In many African cultures, rain symbolizes blessings, even when it arrives at an inopportune moment. This past weekend at the Afropunk Festival in Johannesburg, South Africa, thunderstorms were indeed greeted with laughter, dancing, and song. For the final two days of the year, this momentum would rock the City of Gold, intensified with notable performances by Blitz the Ambassador, Laura Mvula, Manthe Ribane, Thandiswa Mazwai, and the festival’s charismatic headliner, Anderson Paak.
Photography: Kent Andreasen | Words: Amira Rasoolwww.vogue.com
The Joburg edition of Afropunk represented a homecoming of sorts. For more than a decade the Brooklyn-based festival has nurtured and promoted the diverse and beautiful heritage of Africa’s diaspora, while simultaneously providing a safe space for people of all backgrounds to fully express their sexuality, heritage, bodies, and most notably—their style. Afropunk’s arrival in Africa conjured a spirit of resilience and pride first mobilized by political activists such as South Africa’s father of independence, Nelson Mandela, who was previously incarcerated on the grounds of Constitution Hill where the festival took place, and whose image and words were proudly memorialized on screens beside each stage.
For years festivalgoers in Brooklyn, Atlanta, Paris, and London, have welcomed the opportunity to reinterpret the fashion and beauty practices of their African ancestry. Afropunk Joburg made way for local reinterpretations of the continent’s rich heritage, incorporating the urban aesthetic of the surrounding city, Cape Town, Durban, Pretoria, and beyond. Traditional dress indigenous to the Xhosa, Zulu, and Sotho tribes were paired with tennis shoes and rose-tinted sunglasses; beaded necklaces were made by hand and threaded into colorful braids; pinstripes were accessorized with kufi hats and African statement necklaces. In the end, these fresh looks paid homage to Africa’s past while pointing to its bright new future.
@glookswear, Freedom Park, Johannesburg, South Africa
“We incorporate our traditions into our designs. We recently designed a jacket made out of the Sotho people blanket. I am Sotho and he is Zulu. It’s too personal to say where we get the fabrics, but we source from around Africa. We designed our outfits today.”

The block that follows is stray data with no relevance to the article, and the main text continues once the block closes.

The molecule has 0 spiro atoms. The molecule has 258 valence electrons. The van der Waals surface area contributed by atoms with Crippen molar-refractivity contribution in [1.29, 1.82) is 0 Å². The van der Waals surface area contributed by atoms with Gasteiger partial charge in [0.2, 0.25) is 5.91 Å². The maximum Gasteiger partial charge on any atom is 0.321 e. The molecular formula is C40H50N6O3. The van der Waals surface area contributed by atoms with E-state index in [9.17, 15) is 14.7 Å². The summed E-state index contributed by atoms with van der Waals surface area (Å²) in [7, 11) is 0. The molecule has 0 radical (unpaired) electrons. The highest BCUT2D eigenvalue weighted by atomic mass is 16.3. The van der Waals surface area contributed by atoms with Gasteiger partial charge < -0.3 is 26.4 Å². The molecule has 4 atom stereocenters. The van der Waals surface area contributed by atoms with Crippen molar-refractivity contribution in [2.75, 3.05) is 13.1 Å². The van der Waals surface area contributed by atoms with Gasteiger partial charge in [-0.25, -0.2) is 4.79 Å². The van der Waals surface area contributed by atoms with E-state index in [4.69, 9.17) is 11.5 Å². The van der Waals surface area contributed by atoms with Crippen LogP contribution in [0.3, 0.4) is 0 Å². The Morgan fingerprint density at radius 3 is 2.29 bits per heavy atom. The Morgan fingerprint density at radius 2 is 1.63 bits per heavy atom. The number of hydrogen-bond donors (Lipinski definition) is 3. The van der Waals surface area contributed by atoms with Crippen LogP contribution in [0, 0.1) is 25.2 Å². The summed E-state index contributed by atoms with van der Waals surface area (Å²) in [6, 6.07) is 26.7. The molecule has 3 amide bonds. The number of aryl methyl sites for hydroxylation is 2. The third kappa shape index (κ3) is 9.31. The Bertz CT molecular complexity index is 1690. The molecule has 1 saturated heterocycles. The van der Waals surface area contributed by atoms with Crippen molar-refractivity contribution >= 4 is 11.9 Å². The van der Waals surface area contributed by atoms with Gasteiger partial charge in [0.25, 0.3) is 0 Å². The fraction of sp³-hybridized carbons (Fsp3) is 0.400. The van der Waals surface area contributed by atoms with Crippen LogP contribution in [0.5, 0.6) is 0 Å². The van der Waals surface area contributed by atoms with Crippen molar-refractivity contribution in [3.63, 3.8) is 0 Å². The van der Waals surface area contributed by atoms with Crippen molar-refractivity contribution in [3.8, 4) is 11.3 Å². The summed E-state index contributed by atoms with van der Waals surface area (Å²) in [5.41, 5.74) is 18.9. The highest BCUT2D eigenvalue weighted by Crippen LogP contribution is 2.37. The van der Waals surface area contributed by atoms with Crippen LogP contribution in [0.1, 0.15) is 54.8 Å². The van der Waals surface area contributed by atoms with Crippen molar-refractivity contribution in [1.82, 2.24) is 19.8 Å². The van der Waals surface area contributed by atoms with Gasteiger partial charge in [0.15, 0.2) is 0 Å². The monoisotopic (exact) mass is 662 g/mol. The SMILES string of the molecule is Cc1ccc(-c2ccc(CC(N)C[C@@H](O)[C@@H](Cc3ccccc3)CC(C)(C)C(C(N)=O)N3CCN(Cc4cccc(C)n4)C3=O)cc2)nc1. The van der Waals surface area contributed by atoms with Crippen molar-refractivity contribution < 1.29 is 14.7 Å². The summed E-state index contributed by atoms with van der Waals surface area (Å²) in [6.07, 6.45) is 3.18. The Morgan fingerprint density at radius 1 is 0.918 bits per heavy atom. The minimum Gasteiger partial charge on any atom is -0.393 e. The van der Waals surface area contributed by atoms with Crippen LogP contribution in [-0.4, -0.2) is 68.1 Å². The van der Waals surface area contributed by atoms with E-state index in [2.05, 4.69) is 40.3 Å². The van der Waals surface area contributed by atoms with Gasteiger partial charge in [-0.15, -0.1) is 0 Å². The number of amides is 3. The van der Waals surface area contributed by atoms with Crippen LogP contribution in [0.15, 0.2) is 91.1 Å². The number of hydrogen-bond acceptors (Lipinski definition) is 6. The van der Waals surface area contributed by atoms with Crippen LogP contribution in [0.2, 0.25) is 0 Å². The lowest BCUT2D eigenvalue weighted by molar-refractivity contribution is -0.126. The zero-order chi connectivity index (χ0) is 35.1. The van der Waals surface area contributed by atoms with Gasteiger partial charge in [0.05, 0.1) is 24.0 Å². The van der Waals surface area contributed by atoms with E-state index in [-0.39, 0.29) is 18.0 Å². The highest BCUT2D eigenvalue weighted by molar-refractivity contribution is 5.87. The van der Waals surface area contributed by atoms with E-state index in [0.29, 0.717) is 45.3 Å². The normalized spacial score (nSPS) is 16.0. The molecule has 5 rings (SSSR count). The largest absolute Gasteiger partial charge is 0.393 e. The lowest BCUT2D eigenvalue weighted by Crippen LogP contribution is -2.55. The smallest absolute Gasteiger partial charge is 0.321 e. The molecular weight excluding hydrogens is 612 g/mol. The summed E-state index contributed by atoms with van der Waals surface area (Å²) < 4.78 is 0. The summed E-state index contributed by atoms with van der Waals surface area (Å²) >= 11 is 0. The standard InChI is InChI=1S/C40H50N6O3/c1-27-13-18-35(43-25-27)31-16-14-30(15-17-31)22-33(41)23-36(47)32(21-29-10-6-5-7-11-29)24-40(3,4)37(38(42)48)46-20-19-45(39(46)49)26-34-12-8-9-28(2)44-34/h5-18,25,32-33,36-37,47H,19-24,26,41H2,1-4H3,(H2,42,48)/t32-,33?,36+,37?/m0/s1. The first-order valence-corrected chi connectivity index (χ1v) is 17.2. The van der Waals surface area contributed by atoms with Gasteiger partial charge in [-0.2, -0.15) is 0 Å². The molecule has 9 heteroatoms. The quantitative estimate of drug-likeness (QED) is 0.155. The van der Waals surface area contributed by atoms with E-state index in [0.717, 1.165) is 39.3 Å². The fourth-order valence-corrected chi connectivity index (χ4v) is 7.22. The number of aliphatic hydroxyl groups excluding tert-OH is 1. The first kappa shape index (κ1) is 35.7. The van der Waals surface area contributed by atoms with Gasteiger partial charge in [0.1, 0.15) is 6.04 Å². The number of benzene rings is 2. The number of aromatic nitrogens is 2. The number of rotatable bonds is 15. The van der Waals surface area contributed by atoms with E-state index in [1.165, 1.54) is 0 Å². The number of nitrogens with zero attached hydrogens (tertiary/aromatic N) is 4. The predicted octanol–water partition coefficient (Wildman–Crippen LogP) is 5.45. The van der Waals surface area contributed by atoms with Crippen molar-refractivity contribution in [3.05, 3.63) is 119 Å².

@luh.ra, Cape Town, South Africa
“I think a lot of music festivals in South Africa are very white-dominated, and I like the idea that Afropunk is safe space for brown people here. I feel like I can express myself more easily in Joburg.”
@colendelu, Durban, South Africa
“I came up with this hairstyle because I was broke. I knew I wanted something colorful and chunky because I always have super colorful hair. My sister and I were like, ‘Screw it, let’s just watch a YouTube tutorial.’ It’s made out of wool.”
@sistrbettina, Cape Town, South Africa
“Johannesburg has much more of an urban influence. You can see here at Afropunk Festival that lots of people are embracing and getting inspiration from their African traditions and traditional dress. I think that’s what Joburg is, it’s like an African hub.”
@denisseaps, Stockholm, Sweden
“I wear a lot of black. When I go visit my parents back in the Dominican Republic they question me and think I’m mourning or in [a] religious cult or something.”
@zandi_mak, Johannesburg, South Africa
“Johannesburg style is very self-made. Whatever each person sees online they turn it in to their own stuff. I decided to take vintage mom jeans and just turn them into a jacket, and also paint on it to add my own thing to it.”
@ref1loe, Johannesburg, South Africa
“My heritage is Setswana. In Botswana Setswana people have these wonderful jewelry pieces for their feet that have little beads inside. They use the pieces as traditional wear for dancing. So you incorporate that African vibe, the whole love of music, with fashion because now you have this accessory that makes music as well.”
Johannesburg, South Africa
“I think Johannesburg is special because of the culture. There’s a movement right now where being yourself is the It thing. I think that’s why we are so different because we are being ourselves in terms of style, music, and everything. I also think it’s important that we remember who we are and where we are from in everything that we do.”
Johannesburg, South Africa
“My mother is Xhosa and that has a lot of influence on who I am. My style is very traditional, very African-based. The main thing that differentiates Xhosa people from everyone else is the white dots on our face. In a way, we are also very similar with Ndebele people, because we both use very bright and colorful fabrics.”